Chinese battery manufacturer CATL has imposed restrictions on working hours for some positions within its facilities since the end of last year, according to an August 4 report by Chinese news magazine China Entrepreneur, as demand from the country’s booming EV sector starts to stall. Since November last year, CATL has been cutting salaries, curtailing night shifts, and enforcing an eight-hour workday structure for select positions, an employee at CATL’s production base in Sichuan province told the outlet.

Why it matters: CATL has been actively expanding its battery production capacity in recent years, with the battery giant operating more than 10 production bases across nine Chinese provinces. However, the Chinese EV market has been experiencing a slowdown in the pace of battery demand growth leading to overproduction concerns at the Ningde headquartered firm.

Details: Prior to CATL’s recent moves, a number of workers at the company’s battery plants were reportedly on duty 11 hours a day to earn higher performance-based salaries, amid strong demand for batteries in the electric vehicle (EV) market. 

  • In June and July of 2022, when battery orders surged for CATL, workers were able to earn a monthly salary ranging from RMB 7,000 ($973) to RMB 8,000 ($1,112), China Entrepreneur reported, based on conversations with a CATL employee.  But during the first half of this year, those salaries have been cut by RMB 1,000 to RMB 2,000, the employee stated.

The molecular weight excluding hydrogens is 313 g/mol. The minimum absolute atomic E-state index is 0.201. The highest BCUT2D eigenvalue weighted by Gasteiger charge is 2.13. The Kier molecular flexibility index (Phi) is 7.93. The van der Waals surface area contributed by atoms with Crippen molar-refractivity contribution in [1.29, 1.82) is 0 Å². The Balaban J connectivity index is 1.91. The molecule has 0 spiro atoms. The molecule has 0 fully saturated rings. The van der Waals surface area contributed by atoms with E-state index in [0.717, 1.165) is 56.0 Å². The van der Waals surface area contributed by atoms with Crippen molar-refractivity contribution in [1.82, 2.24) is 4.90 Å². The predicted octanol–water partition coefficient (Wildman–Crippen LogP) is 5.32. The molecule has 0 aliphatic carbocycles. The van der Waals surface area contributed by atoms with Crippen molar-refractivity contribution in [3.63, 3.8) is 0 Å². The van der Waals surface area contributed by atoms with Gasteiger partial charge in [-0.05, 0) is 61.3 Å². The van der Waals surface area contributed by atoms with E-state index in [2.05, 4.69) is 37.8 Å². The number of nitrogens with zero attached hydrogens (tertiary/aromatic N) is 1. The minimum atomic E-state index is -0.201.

• From 2014 to 2019, CATL began constructing production bases in four Chinese provinces, Qinghai, Jiangsu, Fujian, and Sichuan, with a combined investment of RMB 49.4 billion.
  • In 2020 and 2021, the company unveiled plans for the construction of six new production bases, with a total investment of RMB 67.5 billion, along with four extension projects budgeted at RMB 58 billion, according to calculations by a TechNode reporter.
  • In 2022, CATL decided to build three new plant bases in China’s central Henan province, eastern Shandong province, and southeastern Fujian province, with a combined investment of RMB 41 billion.
  • From January to June 2023, the total power of battery shipments in China reached 152.1 GWh, accounting for 51.8% of the full production capacity of 293.6 GWh, a significant drop from 54% in 2022 and 70% in 2021.
  • CATL’s surplus stock of batteries has surged more than twelvefold in the past five years. According to the company’s annual financial reports, its battery stock was 5.55GWh, 10.53GWh, 14.17GWh, 40.19GWh, and 70GWh from 2018 to 2022. 

Context: The largest battery maker in China is experiencing a decline in domestic market share, amid both excessive battery capacity and fierce competition from other domestic battery manufacturers. 

  • Sales of new energy vehicles (NEVs) surged to 374.7 million units in the first half of 2023, marking a year-on-year growth of 44.1%, according to data from the China Association of Automobile Manufacturers. However, the year-on-year increase rates for NEV sales were substantially higher in 2021 and 2022, at 160% and 93.4% respectively. Notably, in these two years, cumulative sales figures reached 352.1 million units and 688.7 million units.
  • By 2025, China’s battery production capacity is projected to reach 3,000 GWh, far exceeding the expected demand of 1,200GWh, according to Chinese media outlet The Paper, which cited data from Tsinghua University’s Professor Ouyang Minggao, an expert on new energy vehicles.
  • In the first half of 2023, CATL held a market share of 43.4% with a power battery shipment of 66.03GWh in China. This represented a decrease from 48.2% in 2022 and 52.1% in 2021, according to statistics from China’s battery industry association CABIA.